With Gail Davis starring as the legendary sharpshooter, Annie Oakley, this series told a fictional account of her life. lt was set in the town of Diablo where Oakley lived with her young brother. The series was produced by Gene Autry, the Singing Cowboy.

Set on the High Chaparral ranch in Arizona in the 1870s, this series tells the story of the day-to-day running of the Cannon family ranch. It was fairly popular, running for 97 episodes and four seasons. It featured Leif Erickson, Cameron Mitchell, and Linda Cristal.

Tom Brewster, a law graduate played by Will Hutchins, travels to the Old West to seek fame and fortune. The only problem - he is not much of a cowboy. Hence the nickname, 'Sugarfoot'. Future Batman Adam West appeared in a few episodes as Doc Holliday.

A very popular TV series from the 1990s, "Dr. Quinn, Medicine Woman" features Jane Seymour in the lead role. The show ran for a total of 149 episodes over six seasons. Seymour was in dire need of an acting gig when the project came along. Her business manager had lost her money and left her in debt to the tune of $9 million.

Airing from 1959 to 1963, "Laramie" starred Robert Fuller and John Smith as two brothers living on their family ranch after the death of their father. They also increase their income by working at a stagecoach station at the nearest town, Laramie. The show was very popular in Japan and Fuller even dined with the Prime Minister when he visited the country in 1966.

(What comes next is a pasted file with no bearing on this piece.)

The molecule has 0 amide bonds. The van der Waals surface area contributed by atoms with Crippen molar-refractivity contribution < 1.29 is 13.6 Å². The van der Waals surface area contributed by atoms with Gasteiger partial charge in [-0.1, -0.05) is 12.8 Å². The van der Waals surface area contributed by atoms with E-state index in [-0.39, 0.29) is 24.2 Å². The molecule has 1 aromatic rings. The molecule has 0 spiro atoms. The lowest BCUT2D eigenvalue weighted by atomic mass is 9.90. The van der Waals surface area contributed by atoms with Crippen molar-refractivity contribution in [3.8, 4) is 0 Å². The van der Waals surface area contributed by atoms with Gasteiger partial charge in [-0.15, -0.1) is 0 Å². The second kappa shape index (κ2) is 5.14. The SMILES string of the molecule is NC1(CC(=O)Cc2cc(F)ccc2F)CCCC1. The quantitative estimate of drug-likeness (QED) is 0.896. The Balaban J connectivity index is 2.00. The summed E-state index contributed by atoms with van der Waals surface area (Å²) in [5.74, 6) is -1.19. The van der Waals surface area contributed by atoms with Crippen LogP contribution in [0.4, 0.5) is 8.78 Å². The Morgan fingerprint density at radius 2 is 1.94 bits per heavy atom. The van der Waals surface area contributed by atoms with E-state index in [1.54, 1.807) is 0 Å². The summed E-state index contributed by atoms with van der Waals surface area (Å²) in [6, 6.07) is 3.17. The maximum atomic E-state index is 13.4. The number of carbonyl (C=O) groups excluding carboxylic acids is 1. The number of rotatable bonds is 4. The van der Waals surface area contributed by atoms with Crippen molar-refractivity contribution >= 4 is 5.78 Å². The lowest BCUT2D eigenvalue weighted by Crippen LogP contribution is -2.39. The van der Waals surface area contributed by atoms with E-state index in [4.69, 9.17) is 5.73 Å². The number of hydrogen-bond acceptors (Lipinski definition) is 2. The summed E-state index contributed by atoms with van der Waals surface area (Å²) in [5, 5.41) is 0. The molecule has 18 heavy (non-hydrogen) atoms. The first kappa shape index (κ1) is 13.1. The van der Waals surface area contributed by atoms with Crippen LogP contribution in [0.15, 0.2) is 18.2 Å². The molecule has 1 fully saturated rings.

A series following the lives of a marshal and his deputy in the town of Laramie, Wyoming. Marshal Dan Troop (played by John Russell) and Deputy John McKay (Peter Brown) have a close bond after Troop took Brown, an orphan, as his charge. As with the series, "Sugarfoot," future Batman, Adam West appeared in "Lawman" as Doc Holliday.

This series is set in New Orleans. It tells the story of gambler, Yancy Derringer, and his sidekick, a red indian called Pahoo-Ka-Ta-Wah. Derringer is played by Jock Mahoney. The series lasted for 34 episodes.